Sturgeon ‘astonished’ as Johnson shortages worsen

THE plight of Scottish industry, from food to construction, is becoming more concerning by the week.

As the number of job vacancies in the UK leapt by 193,000 in seven days to reach 1.66 million, six of the areas with highest number of openings were in Scotland, said the Recruitment and Employment Confederation.

Vacancies high on the list range from dispensing opticians to vehicle body repairers, but shortages are reported anecdotally across the board and particularly in areas already battered by the pandemic, like hospitality.

The consequences are becoming painfully apparent.

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James Withers, chief executive of Scotland Food and Drink, cited one example in which East of Scotland Growers had to destroy 2.5 million broccoli and 1.5 million cauliflower because of staff shortages in the supply chain, adding “as things peak towards Christmas, a shortage on the farms, a shortage in the seafood and red meat processing industries, a shortage of drivers, a shortage in retail, in hospitality, in chefs and front of house, all combines to give some very real problems”.

David Thomson, chief executive of Food and Drink Federation Scotland, said many businesses have stopped exporting to the EU because of untraversable Brexit bureaucracy.

First Minister Nicola Sturgeon said this week that “staff shortages are now putting real pressure on food and drink supplies, and the images of healthy food rotting in the fields are astonishing”.

She added that “the Tories should be hanging their heads in shame for this whole sorry situation”.

Again the figures show the reality of a brutal Brexit. It’s undeniable.

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A warning from former Bank of England’s Monetary Policy Committee Andrew Sentance that shortages of workers and materials were the most acute in decades was noted by business editor Ian McConnell, who writes in his Called to Account column: “It is difficult at this juncture to conceive of anything that could make the hidebound Johnson administration take the action necessary to mitigate a UK supply chain crisis rooted firmly in the hard Brexit folly and exacerbated by the pandemic.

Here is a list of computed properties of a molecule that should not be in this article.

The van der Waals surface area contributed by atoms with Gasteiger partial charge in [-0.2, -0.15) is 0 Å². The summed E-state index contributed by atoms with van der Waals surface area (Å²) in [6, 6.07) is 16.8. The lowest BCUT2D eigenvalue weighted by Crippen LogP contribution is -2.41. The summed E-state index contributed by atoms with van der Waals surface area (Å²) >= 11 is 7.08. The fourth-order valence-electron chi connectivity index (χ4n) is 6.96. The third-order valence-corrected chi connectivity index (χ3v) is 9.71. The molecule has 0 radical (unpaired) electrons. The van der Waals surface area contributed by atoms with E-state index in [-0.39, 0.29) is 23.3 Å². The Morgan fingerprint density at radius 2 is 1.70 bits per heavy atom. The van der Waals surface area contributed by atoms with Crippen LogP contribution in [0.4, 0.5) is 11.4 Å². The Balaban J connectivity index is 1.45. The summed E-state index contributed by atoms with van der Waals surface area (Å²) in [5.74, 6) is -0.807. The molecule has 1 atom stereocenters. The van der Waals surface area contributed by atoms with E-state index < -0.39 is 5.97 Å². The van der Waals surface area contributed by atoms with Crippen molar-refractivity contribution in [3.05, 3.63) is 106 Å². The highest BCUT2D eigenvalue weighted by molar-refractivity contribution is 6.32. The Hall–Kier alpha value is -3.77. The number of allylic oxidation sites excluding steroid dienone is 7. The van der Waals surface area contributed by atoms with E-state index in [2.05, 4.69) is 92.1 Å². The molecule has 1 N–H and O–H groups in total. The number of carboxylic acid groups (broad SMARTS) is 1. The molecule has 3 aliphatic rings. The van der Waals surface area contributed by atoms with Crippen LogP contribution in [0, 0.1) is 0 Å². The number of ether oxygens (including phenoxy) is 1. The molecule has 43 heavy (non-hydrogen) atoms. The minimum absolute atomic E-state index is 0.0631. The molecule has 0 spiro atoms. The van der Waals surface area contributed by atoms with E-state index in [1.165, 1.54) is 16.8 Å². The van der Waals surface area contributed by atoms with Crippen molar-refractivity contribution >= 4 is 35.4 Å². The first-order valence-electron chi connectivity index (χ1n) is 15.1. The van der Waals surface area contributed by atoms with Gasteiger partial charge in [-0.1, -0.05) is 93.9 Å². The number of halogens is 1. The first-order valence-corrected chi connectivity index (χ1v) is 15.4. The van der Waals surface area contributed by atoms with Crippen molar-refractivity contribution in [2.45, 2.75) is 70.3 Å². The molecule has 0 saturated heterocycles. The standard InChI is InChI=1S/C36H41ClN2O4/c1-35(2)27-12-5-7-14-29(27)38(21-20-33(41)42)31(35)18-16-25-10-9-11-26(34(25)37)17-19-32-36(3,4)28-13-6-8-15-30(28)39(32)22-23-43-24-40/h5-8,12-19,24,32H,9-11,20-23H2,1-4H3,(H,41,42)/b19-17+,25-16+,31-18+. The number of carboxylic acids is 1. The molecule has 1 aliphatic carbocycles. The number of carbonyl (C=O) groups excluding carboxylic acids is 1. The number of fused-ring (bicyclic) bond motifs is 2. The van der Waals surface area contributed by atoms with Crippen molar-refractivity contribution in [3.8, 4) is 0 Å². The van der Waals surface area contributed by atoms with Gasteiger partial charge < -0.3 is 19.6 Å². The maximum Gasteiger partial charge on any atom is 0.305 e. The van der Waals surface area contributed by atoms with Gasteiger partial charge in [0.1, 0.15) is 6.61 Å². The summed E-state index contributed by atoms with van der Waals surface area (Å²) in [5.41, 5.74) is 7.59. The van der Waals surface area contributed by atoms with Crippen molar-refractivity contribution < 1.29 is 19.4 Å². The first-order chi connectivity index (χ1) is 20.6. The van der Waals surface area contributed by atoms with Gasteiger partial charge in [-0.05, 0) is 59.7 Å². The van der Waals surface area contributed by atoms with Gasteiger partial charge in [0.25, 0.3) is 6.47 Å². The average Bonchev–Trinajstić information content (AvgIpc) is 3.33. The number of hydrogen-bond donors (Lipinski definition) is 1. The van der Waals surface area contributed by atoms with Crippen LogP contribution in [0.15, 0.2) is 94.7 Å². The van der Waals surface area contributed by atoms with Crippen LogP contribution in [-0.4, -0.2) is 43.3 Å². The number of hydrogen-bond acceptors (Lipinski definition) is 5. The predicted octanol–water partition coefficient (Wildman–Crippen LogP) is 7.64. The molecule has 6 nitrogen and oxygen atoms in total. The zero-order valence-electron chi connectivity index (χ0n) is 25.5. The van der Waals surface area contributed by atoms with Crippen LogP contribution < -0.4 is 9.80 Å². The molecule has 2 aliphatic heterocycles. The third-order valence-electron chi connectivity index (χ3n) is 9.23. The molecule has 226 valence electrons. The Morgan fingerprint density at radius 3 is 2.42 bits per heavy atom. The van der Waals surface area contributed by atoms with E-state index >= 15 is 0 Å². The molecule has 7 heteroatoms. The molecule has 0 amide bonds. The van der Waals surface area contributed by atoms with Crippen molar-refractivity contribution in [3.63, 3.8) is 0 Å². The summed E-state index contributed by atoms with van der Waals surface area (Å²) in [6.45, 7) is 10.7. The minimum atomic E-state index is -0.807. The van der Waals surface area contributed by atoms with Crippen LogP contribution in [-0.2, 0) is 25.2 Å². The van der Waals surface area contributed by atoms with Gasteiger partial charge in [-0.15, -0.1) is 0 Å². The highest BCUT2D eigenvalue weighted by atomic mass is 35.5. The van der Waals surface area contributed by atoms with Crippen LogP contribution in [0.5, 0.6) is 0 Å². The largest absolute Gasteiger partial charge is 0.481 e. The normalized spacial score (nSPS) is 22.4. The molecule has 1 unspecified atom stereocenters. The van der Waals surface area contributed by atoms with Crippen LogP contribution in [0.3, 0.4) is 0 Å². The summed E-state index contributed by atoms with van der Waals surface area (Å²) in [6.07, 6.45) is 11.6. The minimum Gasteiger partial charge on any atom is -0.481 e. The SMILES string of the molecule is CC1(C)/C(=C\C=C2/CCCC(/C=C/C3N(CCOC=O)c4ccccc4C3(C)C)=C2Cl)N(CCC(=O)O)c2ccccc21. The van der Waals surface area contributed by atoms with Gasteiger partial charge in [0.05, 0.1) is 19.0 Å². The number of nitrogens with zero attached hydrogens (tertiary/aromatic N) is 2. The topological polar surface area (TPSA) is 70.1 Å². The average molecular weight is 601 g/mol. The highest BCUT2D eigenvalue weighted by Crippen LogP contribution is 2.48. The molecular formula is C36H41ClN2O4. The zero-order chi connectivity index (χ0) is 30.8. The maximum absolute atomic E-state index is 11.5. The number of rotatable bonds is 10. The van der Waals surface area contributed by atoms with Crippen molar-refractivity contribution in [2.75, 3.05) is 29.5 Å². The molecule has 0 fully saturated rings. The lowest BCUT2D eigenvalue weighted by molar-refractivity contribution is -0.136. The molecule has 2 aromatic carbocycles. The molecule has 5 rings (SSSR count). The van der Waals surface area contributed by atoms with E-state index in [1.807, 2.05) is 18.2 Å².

“As the days pass, the warnings from business leaders come thick and fast, and the detrimental impact on the economy of this home-made shambles and related woe becomes ever plainer.”

The problems are also finely pinpointed by deputy business editor Scott Wright, who writes: “An acute shortage of staff, attributed to an exodus of EU nationals because of Brexit, and the need for people to isolate due to the pandemic, has crippled operating capacity just at a time when businesses need to be firing on all cylinders.

“And the price of goods is shooting up because of deep problems in the supply chain, a ramification of Brexit as well as the pandemic.”

Business correspondent Kristy Dorsey shines a light on the position in one sector in her Employment Focus this week, with companies looking to hire finding a broad shortage of senior technology team leaders.

Elsewhere, “as the co-operation deal between the SNP Government and the Scottish Greens was confirmed at Holyrood on Tuesday amid fanfare, leaders of one of the country’s most important industries struggled to make themselves heard”, writes business correspondent Mark Williamson.

The Herald Scotland

The Herald Scotland

The Herald is a Scottish broadsheet newspaper founded in 1783. The Herald is the longest running national newspaper in the world and is the eighth oldest daily paper in the world. The title was simplified from The Glasgow Herald in 1992